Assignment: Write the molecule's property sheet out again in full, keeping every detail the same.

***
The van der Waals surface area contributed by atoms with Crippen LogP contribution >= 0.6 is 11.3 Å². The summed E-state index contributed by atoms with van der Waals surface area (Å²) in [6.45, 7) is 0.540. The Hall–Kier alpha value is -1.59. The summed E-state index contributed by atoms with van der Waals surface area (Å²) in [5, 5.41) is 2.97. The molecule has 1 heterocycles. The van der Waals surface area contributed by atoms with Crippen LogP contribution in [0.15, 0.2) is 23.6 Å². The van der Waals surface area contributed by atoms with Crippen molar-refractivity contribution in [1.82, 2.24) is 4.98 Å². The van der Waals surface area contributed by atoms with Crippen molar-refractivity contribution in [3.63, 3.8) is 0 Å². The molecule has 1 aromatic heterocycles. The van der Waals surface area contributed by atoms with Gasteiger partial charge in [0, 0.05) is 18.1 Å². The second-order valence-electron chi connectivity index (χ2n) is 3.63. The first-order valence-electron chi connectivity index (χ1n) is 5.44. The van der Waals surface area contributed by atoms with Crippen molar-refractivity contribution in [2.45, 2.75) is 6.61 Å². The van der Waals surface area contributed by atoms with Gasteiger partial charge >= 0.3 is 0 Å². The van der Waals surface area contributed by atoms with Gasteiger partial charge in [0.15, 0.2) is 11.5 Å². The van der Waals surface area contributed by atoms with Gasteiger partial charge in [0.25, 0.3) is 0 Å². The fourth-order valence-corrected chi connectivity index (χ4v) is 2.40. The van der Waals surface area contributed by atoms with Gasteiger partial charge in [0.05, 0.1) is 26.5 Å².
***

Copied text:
The van der Waals surface area contributed by atoms with Crippen LogP contribution >= 0.6 is 11.3 Å². The summed E-state index contributed by atoms with van der Waals surface area (Å²) in [6.45, 7) is 0.540. The Hall–Kier alpha value is -1.59. The summed E-state index contributed by atoms with van der Waals surface area (Å²) in [5, 5.41) is 2.97. The molecule has 1 heterocycles. The van der Waals surface area contributed by atoms with Crippen LogP contribution in [0.15, 0.2) is 23.6 Å². The van der Waals surface area contributed by atoms with Crippen molar-refractivity contribution in [1.82, 2.24) is 4.98 Å². The van der Waals surface area contributed by atoms with Crippen molar-refractivity contribution in [3.63, 3.8) is 0 Å². The molecule has 1 aromatic heterocycles. The van der Waals surface area contributed by atoms with Gasteiger partial charge in [0, 0.05) is 18.1 Å². The second-order valence-electron chi connectivity index (χ2n) is 3.63. The first-order valence-electron chi connectivity index (χ1n) is 5.44. The van der Waals surface area contributed by atoms with Crippen molar-refractivity contribution in [2.45, 2.75) is 6.61 Å². The van der Waals surface area contributed by atoms with Gasteiger partial charge >= 0.3 is 0 Å². The van der Waals surface area contributed by atoms with Gasteiger partial charge in [0.15, 0.2) is 11.5 Å². The van der Waals surface area contributed by atoms with Gasteiger partial charge in [0.25, 0.3) is 0 Å². The fourth-order valence-corrected chi connectivity index (χ4v) is 2.40. The van der Waals surface area contributed by atoms with Gasteiger partial charge in [0.05, 0.1) is 26.5 Å².